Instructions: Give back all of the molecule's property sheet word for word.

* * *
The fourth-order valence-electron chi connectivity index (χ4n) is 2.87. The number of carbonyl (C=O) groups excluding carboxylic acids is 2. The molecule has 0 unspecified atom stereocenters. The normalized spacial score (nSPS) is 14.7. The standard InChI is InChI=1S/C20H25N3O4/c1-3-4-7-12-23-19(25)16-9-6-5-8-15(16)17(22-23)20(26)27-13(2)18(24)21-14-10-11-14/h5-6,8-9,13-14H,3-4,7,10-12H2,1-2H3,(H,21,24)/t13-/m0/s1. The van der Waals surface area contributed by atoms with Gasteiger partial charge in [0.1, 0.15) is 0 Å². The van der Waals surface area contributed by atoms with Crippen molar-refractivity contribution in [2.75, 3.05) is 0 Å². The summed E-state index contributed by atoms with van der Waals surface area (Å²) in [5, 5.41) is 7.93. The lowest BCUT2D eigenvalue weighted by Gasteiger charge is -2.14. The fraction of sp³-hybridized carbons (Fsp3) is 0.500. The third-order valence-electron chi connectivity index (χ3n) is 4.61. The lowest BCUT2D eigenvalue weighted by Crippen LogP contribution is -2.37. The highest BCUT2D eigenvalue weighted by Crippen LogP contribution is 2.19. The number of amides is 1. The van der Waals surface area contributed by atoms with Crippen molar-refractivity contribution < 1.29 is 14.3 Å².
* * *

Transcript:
The fourth-order valence-electron chi connectivity index (χ4n) is 2.87. The number of carbonyl (C=O) groups excluding carboxylic acids is 2. The molecule has 0 unspecified atom stereocenters. The normalized spacial score (nSPS) is 14.7. The standard InChI is InChI=1S/C20H25N3O4/c1-3-4-7-12-23-19(25)16-9-6-5-8-15(16)17(22-23)20(26)27-13(2)18(24)21-14-10-11-14/h5-6,8-9,13-14H,3-4,7,10-12H2,1-2H3,(H,21,24)/t13-/m0/s1. The van der Waals surface area contributed by atoms with Gasteiger partial charge in [0.1, 0.15) is 0 Å². The van der Waals surface area contributed by atoms with Crippen molar-refractivity contribution in [2.75, 3.05) is 0 Å². The summed E-state index contributed by atoms with van der Waals surface area (Å²) in [5, 5.41) is 7.93. The lowest BCUT2D eigenvalue weighted by Gasteiger charge is -2.14. The fraction of sp³-hybridized carbons (Fsp3) is 0.500. The third-order valence-electron chi connectivity index (χ3n) is 4.61. The lowest BCUT2D eigenvalue weighted by Crippen LogP contribution is -2.37. The highest BCUT2D eigenvalue weighted by Crippen LogP contribution is 2.19. The number of amides is 1. The van der Waals surface area contributed by atoms with Crippen molar-refractivity contribution < 1.29 is 14.3 Å².